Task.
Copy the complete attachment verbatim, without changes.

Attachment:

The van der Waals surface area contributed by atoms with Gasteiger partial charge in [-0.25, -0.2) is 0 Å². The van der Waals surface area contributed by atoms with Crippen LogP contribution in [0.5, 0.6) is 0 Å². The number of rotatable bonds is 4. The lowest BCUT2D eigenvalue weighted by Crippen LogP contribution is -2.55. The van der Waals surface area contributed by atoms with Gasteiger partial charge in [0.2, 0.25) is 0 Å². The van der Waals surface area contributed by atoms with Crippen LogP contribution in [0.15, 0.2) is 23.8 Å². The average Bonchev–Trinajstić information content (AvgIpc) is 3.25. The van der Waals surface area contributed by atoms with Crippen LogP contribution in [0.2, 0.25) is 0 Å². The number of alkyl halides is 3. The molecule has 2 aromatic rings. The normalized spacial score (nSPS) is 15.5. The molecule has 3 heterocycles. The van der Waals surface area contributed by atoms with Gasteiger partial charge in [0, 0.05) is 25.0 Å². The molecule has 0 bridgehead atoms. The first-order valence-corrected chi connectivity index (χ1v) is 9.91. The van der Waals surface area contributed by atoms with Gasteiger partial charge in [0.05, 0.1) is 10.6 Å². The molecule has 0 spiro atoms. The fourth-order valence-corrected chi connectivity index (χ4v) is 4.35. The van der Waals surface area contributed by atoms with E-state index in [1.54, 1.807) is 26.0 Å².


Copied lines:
The van der Waals surface area contributed by atoms with Gasteiger partial charge in [-0.25, -0.2) is 0 Å². The van der Waals surface area contributed by atoms with Crippen LogP contribution in [0.5, 0.6) is 0 Å². The number of rotatable bonds is 4. The lowest BCUT2D eigenvalue weighted by Crippen LogP contribution is -2.55. The van der Waals surface area contributed by atoms with Gasteiger partial charge in [0.2, 0.25) is 0 Å². The van der Waals surface area contributed by atoms with Crippen LogP contribution in [0.15, 0.2) is 23.8 Å². The average Bonchev–Trinajstić information content (AvgIpc) is 3.25. The van der Waals surface area contributed by atoms with Crippen LogP contribution in [0.2, 0.25) is 0 Å². The number of alkyl halides is 3. The molecule has 2 aromatic rings. The normalized spacial score (nSPS) is 15.5. The molecule has 3 heterocycles. The van der Waals surface area contributed by atoms with Gasteiger partial charge in [0, 0.05) is 25.0 Å². The molecule has 0 bridgehead atoms. The first-order valence-corrected chi connectivity index (χ1v) is 9.91. The van der Waals surface area contributed by atoms with Gasteiger partial charge in [0.05, 0.1) is 10.6 Å². The molecule has 0 spiro atoms. The fourth-order valence-corrected chi connectivity index (χ4v) is 4.35. The van der Waals surface area contributed by atoms with E-state index in [1.54, 1.807) is 26.0 Å².